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Naomi Jones talks about "River Lane"

This new work by Tony Ramsay is a play with a difference, as its director Naomi Jones explains.

You've directed a number of productions for Eastern Angles over the past few years. What draws you to this company in particular?

Naomi Jones

Having started my career working with Max Stafford-Clark at Out of Joint, I have always been inspired by new writing. New work is the life-blood of theatre and I think it is crucial that this work continues to thrive across the country and not just in our major cities.

Eastern Angles is a company which not only supports new writing and new writers, but also ensures that audiences across East Anglia have access to this work. And producing new work is risky.

You don't have the safety blanket of a tried and tested script with a star name to ensure bums on seats, but what Eastern Angles have built up over the years is an audience which is loyal to the company name.

That audience trusts that work presented under the banner of Eastern Angles will be of high quality so its members are willing to take a risk and see a play they have never heard of!

Whilst there isn't a specifically an Eastern Angles "house style", as a company we tend to present work with a distinctly local flavour. I think there is something very special about telling stories about particular communities and producing that work within that same locale.  

What is special about River Lane?

Community plays are very special events, whatever script you have selected to perform. They bring together a diverse group of people with very different experiences of theatre and unite them in a shared enterprise of telling a story for an audience. Unlike established community theatre groups, the cast of River Lane have never worked together before.

The performers range in age from 11 to 76; some have been in three productions a year for the last 20 years, others have never been on stage before. We have singers and dancers and musicians and prop makers and seamstresses from all across the city of Peterborough and – come 8 May 2014 – they will have all contributed something vital to the production.

All these factors make River Lane a very special event and that's before even mentioning the script itself. River Lane as a play benefits hugely from Tony Ramsay's personal connection with the city of Peterborough. He grew up there and so the text is packed full of local references. It is teeming with recognisable people and places and the script zings with colour having been written from personal experiences.

I often describe it as a "love letter to Peterborough" and, although Tony has not ignored all the bad, the story is written from the heart and a note of warmth and nostalgia rings throughout the piece. And that is right for a community play. It was commissioned for the people of Peterborough to be performed by them to their community. It's right that the play is a celebration of the city, its past and its present.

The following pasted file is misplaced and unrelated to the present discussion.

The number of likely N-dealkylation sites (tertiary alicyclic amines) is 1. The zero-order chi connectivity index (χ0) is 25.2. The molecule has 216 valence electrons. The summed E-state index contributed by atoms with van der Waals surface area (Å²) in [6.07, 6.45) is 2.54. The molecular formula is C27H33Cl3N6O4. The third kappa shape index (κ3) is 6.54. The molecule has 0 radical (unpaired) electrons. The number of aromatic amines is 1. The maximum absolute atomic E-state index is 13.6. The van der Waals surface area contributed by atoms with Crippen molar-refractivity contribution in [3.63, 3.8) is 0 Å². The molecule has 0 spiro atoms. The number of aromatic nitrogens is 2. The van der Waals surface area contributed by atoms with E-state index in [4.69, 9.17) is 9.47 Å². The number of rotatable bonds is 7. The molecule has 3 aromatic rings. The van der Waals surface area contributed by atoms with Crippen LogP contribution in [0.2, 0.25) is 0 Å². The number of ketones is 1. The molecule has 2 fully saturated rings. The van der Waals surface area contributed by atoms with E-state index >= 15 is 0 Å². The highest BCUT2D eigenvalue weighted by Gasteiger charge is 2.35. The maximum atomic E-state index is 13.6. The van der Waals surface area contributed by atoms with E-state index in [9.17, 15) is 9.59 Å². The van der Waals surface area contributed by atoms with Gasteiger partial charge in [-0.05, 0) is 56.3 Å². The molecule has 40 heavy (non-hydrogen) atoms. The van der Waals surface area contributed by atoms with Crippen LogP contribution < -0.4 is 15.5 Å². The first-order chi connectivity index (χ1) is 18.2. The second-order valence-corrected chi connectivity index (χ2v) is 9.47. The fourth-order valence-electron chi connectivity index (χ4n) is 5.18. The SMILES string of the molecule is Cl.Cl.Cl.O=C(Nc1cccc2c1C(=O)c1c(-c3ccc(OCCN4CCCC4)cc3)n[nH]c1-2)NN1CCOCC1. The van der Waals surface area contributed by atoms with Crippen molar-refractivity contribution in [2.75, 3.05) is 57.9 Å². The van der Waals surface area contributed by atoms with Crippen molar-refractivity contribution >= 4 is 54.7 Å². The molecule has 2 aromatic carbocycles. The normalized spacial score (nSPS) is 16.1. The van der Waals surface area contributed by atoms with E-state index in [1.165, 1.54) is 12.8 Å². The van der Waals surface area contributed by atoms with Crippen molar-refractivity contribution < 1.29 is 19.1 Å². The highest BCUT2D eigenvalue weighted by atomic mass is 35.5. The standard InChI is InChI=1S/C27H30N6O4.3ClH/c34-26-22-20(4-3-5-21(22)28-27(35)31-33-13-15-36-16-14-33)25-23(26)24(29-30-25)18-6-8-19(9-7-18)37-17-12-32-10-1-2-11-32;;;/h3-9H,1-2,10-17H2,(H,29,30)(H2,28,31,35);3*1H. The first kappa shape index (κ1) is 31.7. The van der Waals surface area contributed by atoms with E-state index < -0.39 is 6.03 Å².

Do you think the impact on its audiences will differ from that of other Eastern Angles productions you have directed? Why?

Definitely. The scale of this production is quite unlike anything I have directed for the company before. We will have 70 performers onstage in the finale, which includes 20 members of the Peterborough Gospel Choir. In these cash-strapped times, audiences are becoming increasingly accustomed to small-cast productions so there should be a great impact created by the spectacle of seeing that many performers onstage – and they sing which is always good!

Added to this there is something quite special about seeing people you know onstage telling a story which has been specifically commissioned for them. I am also working with a movement director, Ed Woodall, on this production and we are using quite a physical language to deliver the narrative. Ed has been very demanding of the company. I think some of the ensemble sections will be quite unexpected.

What factors have been paramount in choosing to be a director? How did you arrive at this decision?

I first directed at school. I was lucky enough to have a very supportive drama teacher who believed in me.  When, aged 16, I said I wanted to direct The Duchess of Malfi,, he didn't laugh at my precociousness. Instead he said: "Yes, you must... we'll do it together. I'll do the teacher bit and make sure they turn up and you can get on with the creative bit!"

I had been to see Cheek-by-Jowl's production of The Duchess of Malfi and fell in love with the play but didn't want to play any of the female characters so I thought would direct it. After that, being onstage felt alien, like I was inside the picture when I wanted to be looking at it and sculpting it. I spent a lot of time at university sculpting images. It was only when I started working with Max that I learnt that directing was about so much more!

In your opinion, is it easier for actors to make the transition to become directors or not?

There are a lot of great directors who have been actors. I worked with Matthew Dunster on Testing the Echo. He has successfully combined acting, directing and writing. I think the best directors like and respect their actors and have a great appreciation for their distinct craft.

Obviously, if you have been an actor yourself you have a keen understanding of what it takes to deliver a good performance. A lot of your job as a director is giving clear, playable notes. If you have been on the other side you know, from first-hand experience, what notes are helpful and playable and which are not.

What are your future plans?

I am actually staying in the Peterborough area. From September I will be Director of the Stahl Theatre in Oundle. It is a receiving house, so I look forward to welcoming Eastern Angles there some time in the near future.

River Lane runs at Unit 23 in the Serpentine Green Shopping Centre, Peterborough between 8 and 18 May.